"Before the placement started, all seven interns shared details so we could contact each other to arrange potential accommodation. I ended up living with three other interns. The placement was a full season (2013/14) and I was working predominantly with the Under-18 squad, supervised by Alek Gross (now Head of Sport Science) for the first half and Tom Henson (now Under-23 Strength & Conditioning Coach) for the second half.
To begin with, my main responsibilities were to assist the application of strength and conditioning programmes, to monitor players through GPS analysis, hydration testing, and assisting with the physical preparation of players prior to training and matches.
As the year progressed, I was given more responsibility and became more involved in the delivery of sessions and given opportunities to work with players on an individual basis, mainly through on-field rehabilitation. The role was very exciting, as no one day was ever the same as the last. The year was unpaid and although it was tough on my student bank account, it was not a major issue - the sole purpose of the year was to get as much experience and knowledge as I possibly could."
"Without the season at Southampton, I would definitely not be in the privileged position I am today. I would not have been given the opportunity to work at Manchester City last season. There are 12,000 sport science students graduating each year and this figure is only going to become larger. The talent pool will become bigger and therefore more concentrated. There are some very strong candidates and your application needs to be the one that stands out.
The year at Staplewood taught me that there is no single aspect of sport science that is important - they all combine and interact. As a result, the role of a sport scientist, or strength and conditioning coach, is essential to improving sporting performance and this doesn’t have to be through scientific methods, it can also be through building professional relationships with coaches and players to influence behaviour.
We were told ‘when you’re off, you’re off’. I remember being lectured for coming in a couple of times when I shouldn’t have. However, I do appreciate placement students trying to go above and beyond to get themselves noticed."
1) The personal touch: I remember it was a week until dissertation deadlines and I was worrying about not having secured a job after graduation. So I put my work aside for the whole weekend and spent Saturday and Sunday in the library printing off cover letters, CVs and writing hand-written introductory notes. I wanted to be different and stand out from the crowd. I was amazed how many emails, letters and phone calls I received in the following weeks. It makes a huge difference when someone can open a letter instead of clicking on an e-mail from a University undergraduate. Current students have to realise that everything in life is not given to you on a plate: you have to go out and work for it, because the jobs will not find you.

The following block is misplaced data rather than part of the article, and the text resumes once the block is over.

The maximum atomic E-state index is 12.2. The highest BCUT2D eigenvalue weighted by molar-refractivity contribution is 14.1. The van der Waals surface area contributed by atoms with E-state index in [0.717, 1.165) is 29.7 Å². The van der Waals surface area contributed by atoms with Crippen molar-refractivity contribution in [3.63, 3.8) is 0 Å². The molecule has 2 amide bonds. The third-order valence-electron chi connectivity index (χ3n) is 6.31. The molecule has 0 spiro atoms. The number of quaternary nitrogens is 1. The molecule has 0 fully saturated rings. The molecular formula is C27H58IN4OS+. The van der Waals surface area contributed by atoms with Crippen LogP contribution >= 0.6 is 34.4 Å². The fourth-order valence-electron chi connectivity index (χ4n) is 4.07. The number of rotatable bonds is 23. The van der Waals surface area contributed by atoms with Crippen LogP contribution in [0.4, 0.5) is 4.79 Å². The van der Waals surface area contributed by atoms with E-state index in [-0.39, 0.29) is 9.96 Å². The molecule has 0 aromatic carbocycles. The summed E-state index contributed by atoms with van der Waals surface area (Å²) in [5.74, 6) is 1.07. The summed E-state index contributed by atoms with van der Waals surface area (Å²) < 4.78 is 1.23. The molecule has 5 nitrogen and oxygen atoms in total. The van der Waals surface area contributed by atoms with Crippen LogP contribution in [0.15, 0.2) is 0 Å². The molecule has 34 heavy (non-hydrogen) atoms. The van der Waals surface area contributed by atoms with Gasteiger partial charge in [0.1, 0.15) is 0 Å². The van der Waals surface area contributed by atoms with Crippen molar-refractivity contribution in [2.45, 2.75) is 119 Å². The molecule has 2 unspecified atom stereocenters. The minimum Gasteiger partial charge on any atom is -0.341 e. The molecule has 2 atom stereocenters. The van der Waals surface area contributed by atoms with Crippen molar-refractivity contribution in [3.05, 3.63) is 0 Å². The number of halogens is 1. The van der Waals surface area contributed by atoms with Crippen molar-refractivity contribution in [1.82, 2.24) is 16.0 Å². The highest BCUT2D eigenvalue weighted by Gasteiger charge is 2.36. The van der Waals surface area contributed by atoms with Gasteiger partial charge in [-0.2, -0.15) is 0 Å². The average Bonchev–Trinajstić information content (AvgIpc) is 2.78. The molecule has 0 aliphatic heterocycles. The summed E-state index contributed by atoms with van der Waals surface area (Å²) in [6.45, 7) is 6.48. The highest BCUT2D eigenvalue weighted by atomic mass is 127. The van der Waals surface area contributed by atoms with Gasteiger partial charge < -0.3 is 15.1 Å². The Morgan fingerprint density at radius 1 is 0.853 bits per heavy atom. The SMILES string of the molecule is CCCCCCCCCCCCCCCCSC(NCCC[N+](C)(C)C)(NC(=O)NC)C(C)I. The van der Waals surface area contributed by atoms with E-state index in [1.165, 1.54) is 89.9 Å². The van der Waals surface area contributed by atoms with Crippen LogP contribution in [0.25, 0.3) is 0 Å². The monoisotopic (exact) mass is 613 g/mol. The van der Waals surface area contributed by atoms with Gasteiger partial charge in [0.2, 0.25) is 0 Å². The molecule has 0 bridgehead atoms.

2) Speak to your tutors and lecturers: If there’s a particular route you would like to pursue, then they may have links with certain individuals. If you don’t ask, you won’t know. There are also websites advertising roles suitable for students seeking placements or wanting to gain experience. I would advise students to carefully target what specific area of sport science they want to go into before applying for certain roles. Although you may not have a 10-year plan, keep your short and long-term goals in mind.
Every single member of the sport science department at Southampton has completed a placement within sport at some point. Before myself, Sam Scott and Tom Henson used to be interns here and progressed into full-time employment at the club. At the time, this made me optimistic, as the chances of becoming employed in the future were bright.
3) Take every opportunity: It doesn’t matter if it’s a night a week at your local football team, or assisting one of your University clubs on a Wednesday afternoon - all the experience adds up. Your degree will only give you so much, but the practical experience is invaluable. However, be cautious and remember that you are still in the infancy of your career - so instead of being critical, ensure you are willing to learn as much as you can and reflect on what you have done or seen.
I was told by many people that you only get out what you put in - and they were absolutely spot on. Ultimately, my advice is to keep learning, focus on your skillset and be open to every opportunity available to you and you’ll be on the right path. Good luck."
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